Fourth, not all spatial tests showed expected effects. One test (house plans) did not show a significant sex difference when tested via ANOVA, although there was a significant difference between unaffected males and females with a t-test. Two tests (2D mental rotations and water level) that showed a sex difference did not show differences between individuals with and without CAH. But, group differences were all in the expected directions (see Figure 1), and statistical power is the likely explanation for our inability to see what are probably not large effects. This is supported by findings that significant effects of androgens were found on the tests that showed the largest sex differences.
Fifth, we were unable to examine abilities on which females typically score higher than males, such as perceptual speed and verbal memory. Sex differences in these abilities are not large, and we did not have enough statistical power to examine them.
Mechanisms of Effects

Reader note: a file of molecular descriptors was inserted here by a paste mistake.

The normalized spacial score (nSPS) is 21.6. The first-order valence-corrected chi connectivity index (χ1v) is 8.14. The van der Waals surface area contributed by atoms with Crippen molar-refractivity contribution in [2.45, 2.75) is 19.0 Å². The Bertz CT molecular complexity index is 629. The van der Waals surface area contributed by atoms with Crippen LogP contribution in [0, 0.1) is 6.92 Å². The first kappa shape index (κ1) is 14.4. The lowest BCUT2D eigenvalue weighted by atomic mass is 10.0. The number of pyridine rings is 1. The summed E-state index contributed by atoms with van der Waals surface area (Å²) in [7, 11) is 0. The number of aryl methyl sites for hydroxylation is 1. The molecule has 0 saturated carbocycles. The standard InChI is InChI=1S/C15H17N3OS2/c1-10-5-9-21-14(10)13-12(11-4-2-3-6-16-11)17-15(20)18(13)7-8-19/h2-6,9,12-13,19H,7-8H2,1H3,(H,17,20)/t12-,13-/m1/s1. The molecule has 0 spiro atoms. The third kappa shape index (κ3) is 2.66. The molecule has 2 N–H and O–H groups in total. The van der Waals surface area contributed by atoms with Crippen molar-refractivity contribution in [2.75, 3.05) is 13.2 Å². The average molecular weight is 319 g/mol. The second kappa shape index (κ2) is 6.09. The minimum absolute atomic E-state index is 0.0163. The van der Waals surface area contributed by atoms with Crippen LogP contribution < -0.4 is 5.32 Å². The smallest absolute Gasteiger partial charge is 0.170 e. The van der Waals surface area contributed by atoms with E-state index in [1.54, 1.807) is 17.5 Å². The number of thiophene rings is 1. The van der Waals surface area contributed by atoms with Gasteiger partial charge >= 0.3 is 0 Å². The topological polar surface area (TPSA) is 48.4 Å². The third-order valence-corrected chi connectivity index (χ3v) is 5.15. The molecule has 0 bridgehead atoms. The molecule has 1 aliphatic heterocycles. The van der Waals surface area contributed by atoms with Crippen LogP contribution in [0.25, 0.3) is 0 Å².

Our findings that females with CAH have better geographical and mechanical knowledge than unaffected sisters make clear that androgens affect abilities through the social environment. The interesting questions then become about the ways in which spatial ability develops from joint influences of biology and social experiences. Consider two possible paths. First, androgens might create a predisposition to have experiences that facilitate spatial ability; this would reflect a correlation between hormones and the social environment (parallel to a genotype-environment correlation, Scarr & McCartney, 1983). It is clear from many studies that prenatal androgens influence the likelihood of engaging in activities that appear to facilitate the development of spatial abilities. Our preliminary regression analyses suggest that abilities are, in fact, enhanced in part through this path, but longitudinal data are necessary to test fully that model. Second, androgens might facilitate learning of spatial skills, that is, individuals with high early androgens (females with CAH and males) would be more likely than typical females to learn about the spatial world when exposed to spatial-enhancing experiences; this would reflect an interaction between hormones and the social environment (parallel to a genotype-environment interaction, Scarr & McCartney, 1983). Existing training studies do not provide compelling support for this idea, because training appears to benefit the sexes equally, or perhaps even to benefit those with low androgen levels (women) more than those with high androgen levels (men). But, the situation might differ in childhood when abilities are developing, and on tests that do not show ceiling effects (which is often a problem in training studies). It would be interesting to provide training to girls with and without CAH to see if the former benefit more than the latter. This question can also be studied in typical children, by examining the effects of practice on boys versus girls at varying ages and in children who vary in their environmental experiences, e.g., as a function of SES.